J. RICHARD CAPKA
2006 — 2008
Federal Highway Administrator
Soldier — Engineer — Executive — Administrator
J. Richard "Rick" Capka was sworn in as the 16th Federal Highway Administrator on May 31, 2006. Previously, Mr. Capka had been appointed the Deputy Administrator of the Federal Highway Administration (FHWA) in August 2002 and was the Acting Administrator since August 2005. In those capacities, he helped to prepare the Bush administration's proposed transportation reauthorization legislation; to shape the management of highway mega-projects and; to develop national programs and initiatives to relieve congestion. He was also the first U.S. Department of Transportation (USDOT) official to deploy to Iraq (2003) and led the highly successful federal response to the tragic 2007 collapse of the I-35 W Bridge in Minneapolis, MN.
Prior to his appointment as Deputy Administrator, Mr. Capka served as Chief Executive Officer/Executive Director of the Massachusetts Turnpike Authority (MTA) where he directed the oversight of the $14.6 billion Central Artery/Tunnel project ("Big Dig") in Boston, the largest and most complex infrastructure project of its time in the United States. In that capacity, Mr. Capka worked closely with the USDOT Inspector General, the FHWA and other state agencies to develop and gain approval for the project's complex finance plan. The budget that Mr. Capka established in May 2001 remained on target and provided a sound foundation for the project's subsequent financial management.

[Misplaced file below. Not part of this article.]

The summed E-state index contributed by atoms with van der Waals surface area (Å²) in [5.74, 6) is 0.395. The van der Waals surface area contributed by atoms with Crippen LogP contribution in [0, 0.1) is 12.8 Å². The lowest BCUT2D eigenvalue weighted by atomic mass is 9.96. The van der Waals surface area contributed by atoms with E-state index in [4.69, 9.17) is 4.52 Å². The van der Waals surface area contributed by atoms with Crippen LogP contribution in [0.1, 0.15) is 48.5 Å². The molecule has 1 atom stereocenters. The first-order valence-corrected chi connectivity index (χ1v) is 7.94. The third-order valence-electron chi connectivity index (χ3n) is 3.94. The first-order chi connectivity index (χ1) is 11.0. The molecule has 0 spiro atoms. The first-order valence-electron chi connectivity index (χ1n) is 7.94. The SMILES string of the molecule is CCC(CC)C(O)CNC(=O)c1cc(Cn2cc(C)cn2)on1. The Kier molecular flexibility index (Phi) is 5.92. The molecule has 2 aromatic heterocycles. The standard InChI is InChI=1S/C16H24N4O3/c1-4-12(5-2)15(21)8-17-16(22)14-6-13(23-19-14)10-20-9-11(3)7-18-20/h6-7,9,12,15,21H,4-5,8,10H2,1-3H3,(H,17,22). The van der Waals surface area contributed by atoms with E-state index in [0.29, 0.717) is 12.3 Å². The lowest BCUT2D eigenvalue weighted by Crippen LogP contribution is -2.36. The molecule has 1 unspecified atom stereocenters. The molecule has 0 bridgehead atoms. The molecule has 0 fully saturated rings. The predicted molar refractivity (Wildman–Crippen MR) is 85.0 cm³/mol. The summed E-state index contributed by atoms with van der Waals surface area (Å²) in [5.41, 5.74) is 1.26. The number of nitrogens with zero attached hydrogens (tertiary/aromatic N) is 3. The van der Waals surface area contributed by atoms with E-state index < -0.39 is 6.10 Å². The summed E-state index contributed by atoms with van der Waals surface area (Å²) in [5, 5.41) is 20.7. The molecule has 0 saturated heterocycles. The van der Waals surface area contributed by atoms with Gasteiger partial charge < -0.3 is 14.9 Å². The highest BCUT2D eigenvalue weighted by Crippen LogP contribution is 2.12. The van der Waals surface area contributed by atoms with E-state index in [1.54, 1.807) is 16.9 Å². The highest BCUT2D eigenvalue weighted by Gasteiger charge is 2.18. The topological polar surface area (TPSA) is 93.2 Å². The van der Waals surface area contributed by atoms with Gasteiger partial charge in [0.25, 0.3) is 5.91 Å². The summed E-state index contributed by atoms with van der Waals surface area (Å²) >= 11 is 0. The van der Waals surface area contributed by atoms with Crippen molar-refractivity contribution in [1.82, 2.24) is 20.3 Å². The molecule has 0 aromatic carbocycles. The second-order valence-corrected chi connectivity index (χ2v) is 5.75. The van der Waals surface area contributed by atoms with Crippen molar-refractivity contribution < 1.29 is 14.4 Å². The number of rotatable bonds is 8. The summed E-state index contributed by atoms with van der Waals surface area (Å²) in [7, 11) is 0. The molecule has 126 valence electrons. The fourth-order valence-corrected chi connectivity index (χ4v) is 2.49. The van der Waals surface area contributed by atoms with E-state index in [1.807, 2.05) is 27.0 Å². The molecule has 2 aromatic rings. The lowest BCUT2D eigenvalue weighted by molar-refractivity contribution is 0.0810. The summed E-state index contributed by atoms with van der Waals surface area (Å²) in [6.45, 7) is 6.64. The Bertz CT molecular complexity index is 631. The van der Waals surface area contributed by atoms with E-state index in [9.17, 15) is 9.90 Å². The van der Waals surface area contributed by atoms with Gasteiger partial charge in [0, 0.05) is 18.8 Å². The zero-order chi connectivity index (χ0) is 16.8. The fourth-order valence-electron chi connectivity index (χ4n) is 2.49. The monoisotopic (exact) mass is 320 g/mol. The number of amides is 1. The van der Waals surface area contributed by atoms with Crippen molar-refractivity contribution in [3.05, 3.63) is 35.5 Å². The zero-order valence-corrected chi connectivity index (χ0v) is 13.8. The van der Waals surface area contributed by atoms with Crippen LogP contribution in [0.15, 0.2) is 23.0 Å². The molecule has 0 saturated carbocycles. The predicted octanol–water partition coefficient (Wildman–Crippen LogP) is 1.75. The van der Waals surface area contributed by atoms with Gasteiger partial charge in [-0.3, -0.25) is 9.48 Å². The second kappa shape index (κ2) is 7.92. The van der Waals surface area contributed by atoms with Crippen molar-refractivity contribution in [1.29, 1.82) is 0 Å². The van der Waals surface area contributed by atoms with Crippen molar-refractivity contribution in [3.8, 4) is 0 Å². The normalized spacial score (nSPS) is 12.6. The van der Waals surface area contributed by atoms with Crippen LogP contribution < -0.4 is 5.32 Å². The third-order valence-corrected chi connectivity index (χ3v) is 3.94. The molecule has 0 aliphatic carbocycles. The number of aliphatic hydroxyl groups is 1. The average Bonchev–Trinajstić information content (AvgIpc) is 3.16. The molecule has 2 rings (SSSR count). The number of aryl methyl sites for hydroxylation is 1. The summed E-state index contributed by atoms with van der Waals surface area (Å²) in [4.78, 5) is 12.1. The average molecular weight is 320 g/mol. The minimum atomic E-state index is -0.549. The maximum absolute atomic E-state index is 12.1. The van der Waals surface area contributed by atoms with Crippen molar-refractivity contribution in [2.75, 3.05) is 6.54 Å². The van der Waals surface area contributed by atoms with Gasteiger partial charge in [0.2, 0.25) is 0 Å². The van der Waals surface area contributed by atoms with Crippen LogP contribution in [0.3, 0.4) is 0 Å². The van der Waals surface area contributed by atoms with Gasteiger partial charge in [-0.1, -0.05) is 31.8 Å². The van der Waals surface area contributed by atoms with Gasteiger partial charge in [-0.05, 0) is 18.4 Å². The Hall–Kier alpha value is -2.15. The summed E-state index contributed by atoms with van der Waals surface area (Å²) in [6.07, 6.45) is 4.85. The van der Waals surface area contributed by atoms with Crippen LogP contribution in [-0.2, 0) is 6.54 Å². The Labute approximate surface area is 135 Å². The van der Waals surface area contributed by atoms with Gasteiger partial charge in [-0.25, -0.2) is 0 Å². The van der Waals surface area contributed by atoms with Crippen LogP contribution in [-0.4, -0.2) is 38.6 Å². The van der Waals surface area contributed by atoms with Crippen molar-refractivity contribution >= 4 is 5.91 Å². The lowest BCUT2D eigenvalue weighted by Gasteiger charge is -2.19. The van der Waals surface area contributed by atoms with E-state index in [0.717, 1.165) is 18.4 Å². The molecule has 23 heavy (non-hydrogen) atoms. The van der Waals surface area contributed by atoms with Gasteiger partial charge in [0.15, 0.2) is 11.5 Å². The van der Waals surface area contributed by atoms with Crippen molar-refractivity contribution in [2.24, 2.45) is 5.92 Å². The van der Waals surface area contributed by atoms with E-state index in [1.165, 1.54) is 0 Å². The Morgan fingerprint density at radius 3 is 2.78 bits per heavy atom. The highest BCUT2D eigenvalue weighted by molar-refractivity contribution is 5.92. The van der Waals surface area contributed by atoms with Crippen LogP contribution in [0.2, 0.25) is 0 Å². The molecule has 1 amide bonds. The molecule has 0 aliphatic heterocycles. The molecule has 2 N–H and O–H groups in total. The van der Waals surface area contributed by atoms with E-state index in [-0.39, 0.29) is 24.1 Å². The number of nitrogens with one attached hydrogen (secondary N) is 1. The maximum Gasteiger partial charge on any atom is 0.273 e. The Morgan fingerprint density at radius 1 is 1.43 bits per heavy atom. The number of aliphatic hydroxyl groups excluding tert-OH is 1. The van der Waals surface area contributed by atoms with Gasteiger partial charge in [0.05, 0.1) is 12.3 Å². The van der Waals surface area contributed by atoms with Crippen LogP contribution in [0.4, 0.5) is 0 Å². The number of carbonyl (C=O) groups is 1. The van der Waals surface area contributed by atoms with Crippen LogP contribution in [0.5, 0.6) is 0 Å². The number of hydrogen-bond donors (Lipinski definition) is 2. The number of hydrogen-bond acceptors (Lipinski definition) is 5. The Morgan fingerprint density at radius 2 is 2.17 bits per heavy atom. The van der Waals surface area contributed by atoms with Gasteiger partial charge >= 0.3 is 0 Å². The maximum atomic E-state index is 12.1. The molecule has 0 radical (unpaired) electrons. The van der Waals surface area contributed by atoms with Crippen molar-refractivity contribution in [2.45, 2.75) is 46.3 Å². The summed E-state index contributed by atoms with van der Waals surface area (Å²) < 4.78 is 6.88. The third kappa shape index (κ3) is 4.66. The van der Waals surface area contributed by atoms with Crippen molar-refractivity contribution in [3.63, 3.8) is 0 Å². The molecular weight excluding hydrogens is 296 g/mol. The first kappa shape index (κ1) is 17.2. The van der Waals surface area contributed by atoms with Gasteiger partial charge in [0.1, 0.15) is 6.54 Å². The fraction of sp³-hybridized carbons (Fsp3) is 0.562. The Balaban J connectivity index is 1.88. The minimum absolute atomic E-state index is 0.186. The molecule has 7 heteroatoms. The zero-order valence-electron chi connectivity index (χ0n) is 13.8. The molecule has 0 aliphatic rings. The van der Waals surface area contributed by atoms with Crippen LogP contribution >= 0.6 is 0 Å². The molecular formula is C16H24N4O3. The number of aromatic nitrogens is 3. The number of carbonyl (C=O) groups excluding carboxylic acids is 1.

Prior to his position with the MTA, Mr. Capka retired as a Brigadier General in 2000 following a 29-year military career in the U.S. Army Corps of Engineers where he served in the U.S., Europe, the Pacific and the Far East. His most recent assignments before retirement included Division Engineer and Commander of the U.S. Army Corps of Engineers South Atlantic Division, where he was responsible for managing the Corps' activities in the southeastern U.S. and in Central and South America. He also was Commander of the South Pacific Division, where he was responsible for the Corps' activities in the far western and southwestern U.S. during which time he led the interagency efforts to restore California's vast federal flood control system that had been severely damaged following the state's unprecedented floods in 1987. That effort earned specific praise from both the President and Governor of California. He is a 1971 graduate of the United States Military Academy.